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Dropbox won't let me choose the sync folder inside a NTFS partition. First thought I had was mounting and its permissions (the Dropbox installer does let me choose my linux home as the Dropbox home). After searching and trying several other lines, the partition is mounted via fstab with these settings:

/dev/sda5 /mnt/documents ntfs-3g uid=1000,gid=100,dmask=027,fmask=137 0 0

I can read and write in the partition, here is a ls output:

24 drwxr-x---  1 tuxcayc users 24576 Sep  2 06:42 documents

I'm using an Arch-based distro (Manjaro) and Dropbox installed via yaourt.

I guess it's still some issue with mounting permissions. Any help is appreciated,

Thanks.

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Have you tested to make sure you actually CAN write, not just that it claims you can? I don't know why it would claim you could when you couldn't, but it's worth checking. Also, are you able to use bind mounts to work around this? –  Daniel H Sep 4 '12 at 1:37
    
@DanielH I can actually write (delete, download files, etc) I don't know about binding mounts (?). The strange thing is in earlier Ubuntu-based and Arch-based distros there was no problem. –  Cristian Sep 4 '12 at 1:51
    
A bind mount is where you mount one folder on another (mount --bind olddir newdir). Except for "olddir" being a directory instead of a device, and the "--bind" flag, it works like any other mount. –  Daniel H Sep 4 '12 at 1:55
    
If you're using several file systems in several partitions on your system, there's a chance that Dropbox just cannot handle being run on one filesystem and syncing on another filesystem. Or even that it cannot be used correctly if it's not run from a partition of the same filesystem as the OS's and only affects that file system. That was my only uneducated guess. –  Ariane Aug 20 '13 at 17:56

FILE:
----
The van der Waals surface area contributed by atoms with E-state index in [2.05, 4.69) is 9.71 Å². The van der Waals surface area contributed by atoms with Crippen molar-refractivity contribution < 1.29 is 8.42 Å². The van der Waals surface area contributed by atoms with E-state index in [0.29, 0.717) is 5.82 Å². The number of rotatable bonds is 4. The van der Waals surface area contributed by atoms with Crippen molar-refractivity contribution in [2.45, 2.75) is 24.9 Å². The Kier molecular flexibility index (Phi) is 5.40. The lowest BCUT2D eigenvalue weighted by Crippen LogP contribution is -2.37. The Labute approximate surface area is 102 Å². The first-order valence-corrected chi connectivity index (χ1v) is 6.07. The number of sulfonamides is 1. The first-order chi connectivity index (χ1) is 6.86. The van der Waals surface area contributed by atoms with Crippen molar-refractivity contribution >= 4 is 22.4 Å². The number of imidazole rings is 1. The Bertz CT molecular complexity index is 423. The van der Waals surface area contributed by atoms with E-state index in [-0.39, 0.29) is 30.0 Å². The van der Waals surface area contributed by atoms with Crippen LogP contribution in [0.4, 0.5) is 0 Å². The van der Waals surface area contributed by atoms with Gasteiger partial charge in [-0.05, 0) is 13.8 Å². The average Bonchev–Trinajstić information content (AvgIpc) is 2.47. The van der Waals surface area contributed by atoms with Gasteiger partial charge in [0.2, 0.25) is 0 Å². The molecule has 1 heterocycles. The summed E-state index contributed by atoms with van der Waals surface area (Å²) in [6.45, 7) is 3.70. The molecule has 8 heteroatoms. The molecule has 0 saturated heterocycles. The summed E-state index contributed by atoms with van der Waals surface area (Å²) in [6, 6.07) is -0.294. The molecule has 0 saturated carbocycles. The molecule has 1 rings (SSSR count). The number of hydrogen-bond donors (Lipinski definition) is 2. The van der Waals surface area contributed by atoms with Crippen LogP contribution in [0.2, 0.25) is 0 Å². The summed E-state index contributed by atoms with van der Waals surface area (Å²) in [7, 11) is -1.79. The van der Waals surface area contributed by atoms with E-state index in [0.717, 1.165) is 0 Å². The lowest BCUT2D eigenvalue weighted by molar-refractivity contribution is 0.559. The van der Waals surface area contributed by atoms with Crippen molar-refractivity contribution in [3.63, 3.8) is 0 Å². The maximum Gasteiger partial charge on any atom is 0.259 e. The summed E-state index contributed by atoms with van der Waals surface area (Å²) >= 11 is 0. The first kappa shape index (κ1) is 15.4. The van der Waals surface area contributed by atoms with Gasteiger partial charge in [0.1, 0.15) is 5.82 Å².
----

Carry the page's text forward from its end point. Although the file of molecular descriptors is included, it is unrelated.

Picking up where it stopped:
tried to symlink from the ntfs partition? –  Lorenzo Von Matterhorn Sep 18 '13 at 18:51
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2 Answers

Dropbox is using filesystem hooks to know what and when files have been changed. I would guess that NTFS mounting in Linux would not trigger these mechanisms as it would on native Linux file systems. I'd say nothing is wrong with your mounting, but Dropbox can not handle NTFS in Linux environment.

If you really need to sync to NTFS drive, you can either use rsync to copy your files to NTFS while you are in Linux. Or... use Dropbox for what it is supposed to be used: have a dropbox folder on linux drive and Dropbox folder in Windows. And one would sync with the other when you boot to Linux/Windows (I presume you have dual-boot).

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I would go to the software manager and search "NTFS" I found a manager and ran it, that fix an issue I had with writing and having other programs make files. I could make the folders myself but I couldn't run things off of it or install things through other programs like steam until I ran NTFS configuration tool.

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